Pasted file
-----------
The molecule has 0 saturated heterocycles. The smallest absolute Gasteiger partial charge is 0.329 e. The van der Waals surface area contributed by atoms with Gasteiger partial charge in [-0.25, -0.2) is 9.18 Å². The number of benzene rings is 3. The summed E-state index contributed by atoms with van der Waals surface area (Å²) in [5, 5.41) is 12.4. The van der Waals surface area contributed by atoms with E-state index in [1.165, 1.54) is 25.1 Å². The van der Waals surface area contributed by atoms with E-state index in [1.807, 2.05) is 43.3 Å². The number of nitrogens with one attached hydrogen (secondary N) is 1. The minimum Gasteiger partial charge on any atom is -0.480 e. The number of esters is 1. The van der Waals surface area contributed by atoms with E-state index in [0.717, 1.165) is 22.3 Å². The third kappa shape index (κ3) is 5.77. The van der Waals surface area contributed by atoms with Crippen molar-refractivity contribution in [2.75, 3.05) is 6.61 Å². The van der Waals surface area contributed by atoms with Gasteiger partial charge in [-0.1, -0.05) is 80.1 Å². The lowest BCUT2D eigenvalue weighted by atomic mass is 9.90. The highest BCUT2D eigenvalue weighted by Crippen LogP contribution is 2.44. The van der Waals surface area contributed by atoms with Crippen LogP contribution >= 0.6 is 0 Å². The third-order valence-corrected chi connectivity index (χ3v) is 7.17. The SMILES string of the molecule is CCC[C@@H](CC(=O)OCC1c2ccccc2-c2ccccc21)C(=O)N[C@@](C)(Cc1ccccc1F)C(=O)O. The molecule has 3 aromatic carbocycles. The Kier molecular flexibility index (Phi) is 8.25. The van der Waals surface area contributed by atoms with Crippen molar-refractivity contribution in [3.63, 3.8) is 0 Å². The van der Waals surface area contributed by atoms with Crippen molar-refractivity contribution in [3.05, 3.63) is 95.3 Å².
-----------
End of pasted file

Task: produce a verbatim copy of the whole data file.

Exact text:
The molecule has 0 saturated heterocycles. The smallest absolute Gasteiger partial charge is 0.329 e. The van der Waals surface area contributed by atoms with Gasteiger partial charge in [-0.25, -0.2) is 9.18 Å². The number of benzene rings is 3. The summed E-state index contributed by atoms with van der Waals surface area (Å²) in [5, 5.41) is 12.4. The van der Waals surface area contributed by atoms with E-state index in [1.165, 1.54) is 25.1 Å². The van der Waals surface area contributed by atoms with E-state index in [1.807, 2.05) is 43.3 Å². The number of nitrogens with one attached hydrogen (secondary N) is 1. The minimum Gasteiger partial charge on any atom is -0.480 e. The number of esters is 1. The van der Waals surface area contributed by atoms with E-state index in [0.717, 1.165) is 22.3 Å². The third kappa shape index (κ3) is 5.77. The van der Waals surface area contributed by atoms with Crippen molar-refractivity contribution in [2.75, 3.05) is 6.61 Å². The van der Waals surface area contributed by atoms with Gasteiger partial charge in [-0.1, -0.05) is 80.1 Å². The lowest BCUT2D eigenvalue weighted by atomic mass is 9.90. The highest BCUT2D eigenvalue weighted by Crippen LogP contribution is 2.44. The van der Waals surface area contributed by atoms with Crippen LogP contribution >= 0.6 is 0 Å². The third-order valence-corrected chi connectivity index (χ3v) is 7.17. The SMILES string of the molecule is CCC[C@@H](CC(=O)OCC1c2ccccc2-c2ccccc21)C(=O)N[C@@](C)(Cc1ccccc1F)C(=O)O. The molecule has 3 aromatic carbocycles. The Kier molecular flexibility index (Phi) is 8.25. The van der Waals surface area contributed by atoms with Crippen molar-refractivity contribution in [3.63, 3.8) is 0 Å². The van der Waals surface area contributed by atoms with Crippen molar-refractivity contribution in [3.05, 3.63) is 95.3 Å².